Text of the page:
Craig's Kalam Cosmological Argument

William Lane Craig offers the following argument for the claim that the universe has a cause.

Craig's defense for premise 1 is fairly brief and straightforward. He appeals to a very powerful metaphysical intuition - the intuition that things can't just "pop into existence out of nothing." The obvious consequence, he thinks, is that everything that begins to exist must have a cause. Craig devotes most of his energy to showing that premise 2 is true. He offers two main philosophical arguments, and two "scientific confirmations" of this result. Both philosophical arguments are attempts to prove that there cannot have been an infinite series of events prior to the present moment. From this it follows that there must have been a "first event" in the succession of events that make up the history of our universe. And this, of course, means that once upon a time, our universe began to exist.

Finally, Craig offers a brief argument in favor of the conclusion that the cause of the universe must be a person.

Below I concentrate on the two philosophical arguments for premise 2, and on Craig's argument for thinking that the universe is a person.

First philosophical argument against an infinite temporal regress of events.

Craig first distinguishes between a "potential" and an "actual" infinite. He claims that an infinite temporal regress would be an actual infinite, and that it is impossible for there to be an actual infinite.

Potential vs. Actual Infinite

An actual infinite is impossible. Second philosophical argument against an infinite temporal regress of events.

But even if the idea of an actual infinite were not absurd in general, Craig thinks that the idea of an actually infinite series of past events would still be absurd. His argument goes like this:

Here's an example designed to show what it means to say that a series is formed by "successive addition." The twentieth century will soon have been completed. First the year 1900 passed by, and then the year 1901, and so on up until the present year, 1996, which is also passing by. Soon 1999 will have passed by as well, and then the series will have been completed.

Now Craig thinks that if the past consisted in an infinite series of events, then the series of events that terminates in the present would have been formed by successive addition in this same sense. One event after another would have been "added" to the sum of those that have already passed by, up until the present event.

But Craig thinks this is absurd. Since the series stretches infinitely into the past, it seems that we have arrived at the "end" of an actually infinite series of events, each of which was successively added to the previous ones.

There is yet another way in which Craig thinks we can see the absurdity of an infinite series of past events. Imagine that someone - call him Jones - has just finished counting the number of days that have passed by. The number, he announces, is infinite. But Jones would have had to give the same answer yesterday, and the day before that, and the day before that. So it seems that Jones would have finished counting down from infinity long before today - and indeed, before any given day. So there is no day on which which he could be counting because he would already have finished counting prior to that day.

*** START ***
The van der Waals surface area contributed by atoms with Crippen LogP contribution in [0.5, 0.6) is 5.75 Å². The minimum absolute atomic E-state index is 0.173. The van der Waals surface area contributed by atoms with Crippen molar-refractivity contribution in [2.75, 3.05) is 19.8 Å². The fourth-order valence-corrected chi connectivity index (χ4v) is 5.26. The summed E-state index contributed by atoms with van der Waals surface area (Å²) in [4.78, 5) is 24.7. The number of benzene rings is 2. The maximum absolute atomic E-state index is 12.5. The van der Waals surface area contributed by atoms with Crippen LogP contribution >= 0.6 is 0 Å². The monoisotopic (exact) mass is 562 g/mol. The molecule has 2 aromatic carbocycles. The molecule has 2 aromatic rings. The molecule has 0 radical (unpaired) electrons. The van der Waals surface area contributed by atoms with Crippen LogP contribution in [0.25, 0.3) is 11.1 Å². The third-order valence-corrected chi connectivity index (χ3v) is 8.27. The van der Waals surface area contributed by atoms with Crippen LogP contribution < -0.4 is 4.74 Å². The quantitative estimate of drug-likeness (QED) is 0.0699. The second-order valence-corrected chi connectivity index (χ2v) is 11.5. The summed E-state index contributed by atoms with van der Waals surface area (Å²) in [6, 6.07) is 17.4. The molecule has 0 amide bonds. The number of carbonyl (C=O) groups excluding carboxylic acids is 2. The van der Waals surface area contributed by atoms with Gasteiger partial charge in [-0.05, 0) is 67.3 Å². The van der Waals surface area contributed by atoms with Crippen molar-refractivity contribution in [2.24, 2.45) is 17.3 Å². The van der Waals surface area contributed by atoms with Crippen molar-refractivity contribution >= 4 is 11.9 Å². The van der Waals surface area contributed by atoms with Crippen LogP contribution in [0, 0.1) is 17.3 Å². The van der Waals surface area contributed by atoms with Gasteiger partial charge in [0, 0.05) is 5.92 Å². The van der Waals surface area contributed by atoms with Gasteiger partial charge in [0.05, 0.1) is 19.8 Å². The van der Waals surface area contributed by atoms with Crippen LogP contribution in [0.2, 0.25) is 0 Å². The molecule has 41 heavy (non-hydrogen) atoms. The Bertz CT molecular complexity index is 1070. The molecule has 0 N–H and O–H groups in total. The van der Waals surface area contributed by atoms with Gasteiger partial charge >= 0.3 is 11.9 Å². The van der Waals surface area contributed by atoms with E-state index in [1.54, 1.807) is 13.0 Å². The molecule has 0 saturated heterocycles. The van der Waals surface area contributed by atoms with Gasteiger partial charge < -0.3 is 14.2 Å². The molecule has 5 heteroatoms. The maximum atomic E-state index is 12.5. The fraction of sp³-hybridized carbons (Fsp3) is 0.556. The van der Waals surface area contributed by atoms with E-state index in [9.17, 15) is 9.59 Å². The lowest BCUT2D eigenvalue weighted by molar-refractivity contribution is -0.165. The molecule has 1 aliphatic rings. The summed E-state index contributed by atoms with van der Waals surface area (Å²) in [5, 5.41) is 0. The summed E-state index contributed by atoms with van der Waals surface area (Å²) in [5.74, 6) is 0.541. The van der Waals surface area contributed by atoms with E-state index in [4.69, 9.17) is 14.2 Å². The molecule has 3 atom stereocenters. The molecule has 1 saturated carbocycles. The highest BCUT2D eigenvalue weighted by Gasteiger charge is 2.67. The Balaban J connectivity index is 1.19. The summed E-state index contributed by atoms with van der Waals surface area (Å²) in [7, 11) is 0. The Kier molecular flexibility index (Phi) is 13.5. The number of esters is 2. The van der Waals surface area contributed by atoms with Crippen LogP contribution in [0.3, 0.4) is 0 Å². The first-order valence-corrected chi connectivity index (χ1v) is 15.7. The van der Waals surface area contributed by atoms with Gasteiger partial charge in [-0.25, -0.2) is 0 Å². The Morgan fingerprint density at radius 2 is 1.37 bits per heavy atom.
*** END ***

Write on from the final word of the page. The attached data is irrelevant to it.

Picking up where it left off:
How, exactly, is this supposed to show that the series of past events could not have been formed by successive addition? Perhaps Craig means to be arguing along the following lines:

Why a person?

What can we say about the nature of the first cause of the universe? The first thing to see is that, prior to creating the universe, the cause of the universe must be an eternal being. It cannot have begun to exist. Otherwise it would be just as much in need of a cause as the universe. So Craig thinks it is best to assume that the cause of the universe enters time only when it creates the universe. The first moment of time then coincides with the beginning of the universe.

But is there a divine person who decides to create the universe? Or is the cause of the universe only a "mechanical", non-personal, cause that is sufficient to produce it? Craig thinks it can't be the latter, since if it were, the universe would have to be just as eternal as its cause, contrary to what we have proved. Let me explain.

By a "mechanical" cause, Craig means a cause that automatically produces its result as soon as it comes into existence. For example, if water falls below a certain temperature, it automatically freezes. If the universe had this sort of cause, it would have to be just as eternal as its cause. Like its cause, it could not have begun to exist.

The only other possibility, Craig thinks, is that the universe was created by a person who freely chose to exercise its power to create. That way, we don't get the unwanted implication that the universe is beginningless, since a person does not automatically exercise its creative power.

A problem with Craig's defense of premise 1

There is one important difficulty that I want to mention briefly. If there is no time prior to the beginning of the universe, then Craig's main argument for saying that the universe must have a cause is considerably weakened. Recall that he thinks it would be absurd to suppose that the universe just popped into existence out of nothing. That's why he thinks that if the universe has a beginning, it must have a cause. But whether or not the universe has a cause, the universe doesn't pop into existence out of nothing. If there is no time prior to the beginning of the universe, then even if the universe has no cause, it is still not the case that once upon a time there was nothing, and then - pop! - the universe sprang into existence.